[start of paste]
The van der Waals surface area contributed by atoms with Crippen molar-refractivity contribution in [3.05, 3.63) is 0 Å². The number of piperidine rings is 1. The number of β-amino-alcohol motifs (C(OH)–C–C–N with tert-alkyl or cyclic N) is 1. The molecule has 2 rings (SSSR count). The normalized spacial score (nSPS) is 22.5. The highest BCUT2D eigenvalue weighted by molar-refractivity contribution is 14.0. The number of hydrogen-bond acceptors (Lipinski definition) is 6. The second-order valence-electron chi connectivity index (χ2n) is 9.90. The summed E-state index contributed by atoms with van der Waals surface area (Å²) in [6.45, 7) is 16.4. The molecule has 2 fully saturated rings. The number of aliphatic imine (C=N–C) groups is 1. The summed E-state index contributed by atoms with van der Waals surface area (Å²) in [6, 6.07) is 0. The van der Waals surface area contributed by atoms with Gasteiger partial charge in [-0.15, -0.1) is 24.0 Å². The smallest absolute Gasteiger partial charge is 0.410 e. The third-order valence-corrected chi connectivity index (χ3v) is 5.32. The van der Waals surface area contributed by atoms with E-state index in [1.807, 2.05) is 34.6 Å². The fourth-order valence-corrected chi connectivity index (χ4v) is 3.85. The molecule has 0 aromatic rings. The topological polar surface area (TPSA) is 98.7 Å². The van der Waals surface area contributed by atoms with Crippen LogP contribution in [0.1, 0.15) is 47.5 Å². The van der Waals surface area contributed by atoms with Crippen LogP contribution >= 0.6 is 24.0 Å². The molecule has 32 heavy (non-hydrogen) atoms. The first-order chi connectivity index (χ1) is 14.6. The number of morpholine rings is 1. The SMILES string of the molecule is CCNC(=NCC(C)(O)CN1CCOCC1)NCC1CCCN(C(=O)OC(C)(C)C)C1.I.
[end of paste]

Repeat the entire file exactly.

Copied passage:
The van der Waals surface area contributed by atoms with Crippen molar-refractivity contribution in [3.05, 3.63) is 0 Å². The number of piperidine rings is 1. The number of β-amino-alcohol motifs (C(OH)–C–C–N with tert-alkyl or cyclic N) is 1. The molecule has 2 rings (SSSR count). The normalized spacial score (nSPS) is 22.5. The highest BCUT2D eigenvalue weighted by molar-refractivity contribution is 14.0. The number of hydrogen-bond acceptors (Lipinski definition) is 6. The second-order valence-electron chi connectivity index (χ2n) is 9.90. The summed E-state index contributed by atoms with van der Waals surface area (Å²) in [6.45, 7) is 16.4. The molecule has 2 fully saturated rings. The number of aliphatic imine (C=N–C) groups is 1. The summed E-state index contributed by atoms with van der Waals surface area (Å²) in [6, 6.07) is 0. The van der Waals surface area contributed by atoms with Gasteiger partial charge in [-0.15, -0.1) is 24.0 Å². The smallest absolute Gasteiger partial charge is 0.410 e. The third-order valence-corrected chi connectivity index (χ3v) is 5.32. The van der Waals surface area contributed by atoms with E-state index in [1.807, 2.05) is 34.6 Å². The fourth-order valence-corrected chi connectivity index (χ4v) is 3.85. The molecule has 0 aromatic rings. The topological polar surface area (TPSA) is 98.7 Å². The van der Waals surface area contributed by atoms with Crippen LogP contribution in [0.1, 0.15) is 47.5 Å². The van der Waals surface area contributed by atoms with Crippen LogP contribution >= 0.6 is 24.0 Å². The molecule has 32 heavy (non-hydrogen) atoms. The first-order chi connectivity index (χ1) is 14.6. The number of morpholine rings is 1. The SMILES string of the molecule is CCNC(=NCC(C)(O)CN1CCOCC1)NCC1CCCN(C(=O)OC(C)(C)C)C1.I.